The great boat called terrestrial radio is sinking, yet listening is doing better than ever, because the lifeboats are actually larger than the broadcast bands ever were. Here's the inventory:
1) Computers (using browsers) and mobile devices (using apps);
2) Car entertainment systems, now being fed cellular and satellite signals that work over far larger geographies than AM/FM ever could; and
3) Smart speakers, which can carry everything car entertainment systems can, but with a much easier user interface, once they’re set up.
The choices of programs, music, personalities and other interest-grabbing “content” (as the marketers like to call it) on these devices so far exceeds what’s on the broadcast bands that the game for those bands could hardly be more over, even though, well... the bands play on.
What we listen to on those bands are still called stations. Which of those will survive on these new devices and listening methods?
I think the branded stations—the ones listeners feel most connected to in their lives—will survive. The rest will go down.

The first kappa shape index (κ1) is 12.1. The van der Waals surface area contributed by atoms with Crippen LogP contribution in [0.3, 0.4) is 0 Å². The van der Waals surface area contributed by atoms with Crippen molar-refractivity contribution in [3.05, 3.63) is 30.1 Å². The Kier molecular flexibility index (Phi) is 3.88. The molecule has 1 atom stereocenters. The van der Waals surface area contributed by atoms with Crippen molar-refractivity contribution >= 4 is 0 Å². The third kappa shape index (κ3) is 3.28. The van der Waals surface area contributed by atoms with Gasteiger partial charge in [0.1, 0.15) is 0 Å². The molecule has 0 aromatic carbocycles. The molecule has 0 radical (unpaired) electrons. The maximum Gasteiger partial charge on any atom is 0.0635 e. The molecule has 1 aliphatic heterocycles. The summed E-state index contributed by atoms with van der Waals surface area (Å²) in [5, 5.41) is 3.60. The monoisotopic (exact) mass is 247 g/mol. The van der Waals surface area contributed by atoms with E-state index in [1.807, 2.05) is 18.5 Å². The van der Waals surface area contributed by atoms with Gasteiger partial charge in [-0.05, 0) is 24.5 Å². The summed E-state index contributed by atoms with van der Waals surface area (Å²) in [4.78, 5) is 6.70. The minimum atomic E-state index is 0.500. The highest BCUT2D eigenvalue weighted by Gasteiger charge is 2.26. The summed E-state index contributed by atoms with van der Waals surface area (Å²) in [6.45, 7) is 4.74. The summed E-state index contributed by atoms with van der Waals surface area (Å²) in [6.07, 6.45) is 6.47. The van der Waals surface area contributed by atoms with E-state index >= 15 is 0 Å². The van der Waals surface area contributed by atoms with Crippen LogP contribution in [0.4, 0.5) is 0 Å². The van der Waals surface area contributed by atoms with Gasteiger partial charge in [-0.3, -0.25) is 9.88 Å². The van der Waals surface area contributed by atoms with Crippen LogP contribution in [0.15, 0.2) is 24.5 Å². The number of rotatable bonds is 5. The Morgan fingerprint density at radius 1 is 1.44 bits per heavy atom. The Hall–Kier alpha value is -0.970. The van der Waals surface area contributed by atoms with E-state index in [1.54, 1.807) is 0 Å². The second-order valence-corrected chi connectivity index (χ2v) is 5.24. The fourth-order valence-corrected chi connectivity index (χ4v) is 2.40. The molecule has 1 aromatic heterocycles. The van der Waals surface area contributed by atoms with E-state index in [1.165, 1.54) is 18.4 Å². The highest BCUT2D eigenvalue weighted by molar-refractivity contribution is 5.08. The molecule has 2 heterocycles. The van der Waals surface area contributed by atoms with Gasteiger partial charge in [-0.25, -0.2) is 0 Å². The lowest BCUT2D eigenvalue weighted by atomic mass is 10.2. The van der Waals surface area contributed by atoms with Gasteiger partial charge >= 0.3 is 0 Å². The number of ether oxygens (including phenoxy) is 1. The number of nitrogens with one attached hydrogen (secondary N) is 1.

There are simply too many stations on the air in the U.S., with too few formats still left, and too many other ways to listen than AM/FM stations can possibly provide.
And the radio business has already botched two forms of what could have been life support for stations.
One is RDS, which lets a car radio carry a station from one signal to another over large geographies, and which the U.S. rejected in the ’90s in favor of a crippled replica called RDBS.
Another is DAB (digital audio broadcasting), which would have been a much better way for stations to move to digital than HD Radio, which is too proprietary, too hard for listeners to figure out, too poorly implemented in the radios that have it, hated by too many engineers, and a failure-in-progress in the marketplace.
But even DAB has problems of its own, mostly thanks to its geographical and technical boundaries, placed by different implementations in different countries.
What DAB has done, however, is obsolesce AM and FM radios wherever those countries make it the only choice left for radio listening. And there are more of those all the time. The US won’t be one of them. But then, it hardly matters. The Internet is the new broadcast band. Its coverage is worldwide, and there's no limit to what you can do on it.